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Tie votes in an election


Guest Ron C
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I wonder if the next few lines (21-24) are what the OP is looking for, as it seems the scenario envisioned is 1-4 are tied, not just 3-4. 

"Similarly, if some individuals receive a majority but are tied for the lowest position that would elect, all of them also remain as candidates on the next ballot."

It seems 'all of them" may include 1-4. Of course, it may be different if the tie means they all have a plurality of votes only.

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3 hours ago, 1stChurch said:

Similarly, if some individuals receive a majority but are tied for the lowest position that would elect, all of them also remain as candidates on the next ballot."

I thought because 1, 2, 3, and 4 are tied for the lowest position that would elect (the 3rd position), "all of them" refers to the "some individuals" who were tied, but not 5 through 9. Is that not correct?

(And yes, assuming 1 through 4 have a majority of votes; if they don't, 1-9 remain as candidates. That's what I thought)

 

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1 hour ago, 1stChurch said:

I thought because 1, 2, 3, and 4 are tied for the lowest position that would elect (the 3rd position), "all of them" refers to the "some individuals" who were tied, but not 5 through 9. Is that not correct?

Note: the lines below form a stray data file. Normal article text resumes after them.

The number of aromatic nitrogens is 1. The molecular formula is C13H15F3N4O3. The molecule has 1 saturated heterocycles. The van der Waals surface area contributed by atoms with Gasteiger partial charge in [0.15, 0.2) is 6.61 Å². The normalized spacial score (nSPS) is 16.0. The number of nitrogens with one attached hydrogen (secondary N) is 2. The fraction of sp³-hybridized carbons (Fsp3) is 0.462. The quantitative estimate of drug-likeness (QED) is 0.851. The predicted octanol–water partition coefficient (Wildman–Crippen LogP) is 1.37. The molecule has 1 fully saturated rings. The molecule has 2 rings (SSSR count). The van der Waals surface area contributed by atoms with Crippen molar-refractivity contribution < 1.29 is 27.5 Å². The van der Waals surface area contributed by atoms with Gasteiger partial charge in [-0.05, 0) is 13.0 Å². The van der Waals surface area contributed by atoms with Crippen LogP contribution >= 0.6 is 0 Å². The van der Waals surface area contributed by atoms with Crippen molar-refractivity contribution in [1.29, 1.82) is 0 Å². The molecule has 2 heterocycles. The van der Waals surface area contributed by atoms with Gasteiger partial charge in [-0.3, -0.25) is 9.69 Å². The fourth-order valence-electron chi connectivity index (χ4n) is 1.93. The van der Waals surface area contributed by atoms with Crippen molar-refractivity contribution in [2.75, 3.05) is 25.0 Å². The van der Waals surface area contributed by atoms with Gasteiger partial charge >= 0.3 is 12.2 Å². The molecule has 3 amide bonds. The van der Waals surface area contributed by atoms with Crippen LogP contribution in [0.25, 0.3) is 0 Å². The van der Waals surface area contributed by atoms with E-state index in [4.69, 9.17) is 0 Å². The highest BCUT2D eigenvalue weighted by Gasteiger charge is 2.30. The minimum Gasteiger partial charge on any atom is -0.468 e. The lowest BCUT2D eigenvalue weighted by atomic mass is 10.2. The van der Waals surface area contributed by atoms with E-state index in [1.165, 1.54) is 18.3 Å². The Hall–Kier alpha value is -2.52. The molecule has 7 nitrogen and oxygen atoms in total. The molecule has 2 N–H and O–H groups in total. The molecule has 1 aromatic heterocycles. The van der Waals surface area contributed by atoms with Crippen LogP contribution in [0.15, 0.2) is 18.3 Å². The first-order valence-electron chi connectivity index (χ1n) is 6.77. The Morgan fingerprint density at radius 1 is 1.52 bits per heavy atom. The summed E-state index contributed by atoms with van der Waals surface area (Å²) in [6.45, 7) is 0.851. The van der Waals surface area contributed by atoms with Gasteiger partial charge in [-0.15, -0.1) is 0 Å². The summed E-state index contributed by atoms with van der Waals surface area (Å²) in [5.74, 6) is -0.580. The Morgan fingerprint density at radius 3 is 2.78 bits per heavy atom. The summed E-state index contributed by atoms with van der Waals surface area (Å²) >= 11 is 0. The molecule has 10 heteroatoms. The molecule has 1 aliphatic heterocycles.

It is not correct. If candidates 1, 2, 3, and 4 are tied for the lowest position, they remain on the ballot, and so do all of the other candidates. This is the case whether or not they have a majority of the votes cast.

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5 hours ago, Guest Who's Coming to Dinner said:

I can't answer for the authors, but the use of the word "also" seems to equate this rule with the preceding sentence, which clearly refers to all candidates. If you are dropping candidates, then you are holding some kind of runoff election.

 

4 hours ago, Josh Martin said:

It is not correct. If candidates 1, 2, 3, and 4 are tied for the lowest position, they remain on the ballot, and so do all of the other candidates. This is the case whether or not they have a majority of the votes cast.

OK, I see. Thanks.

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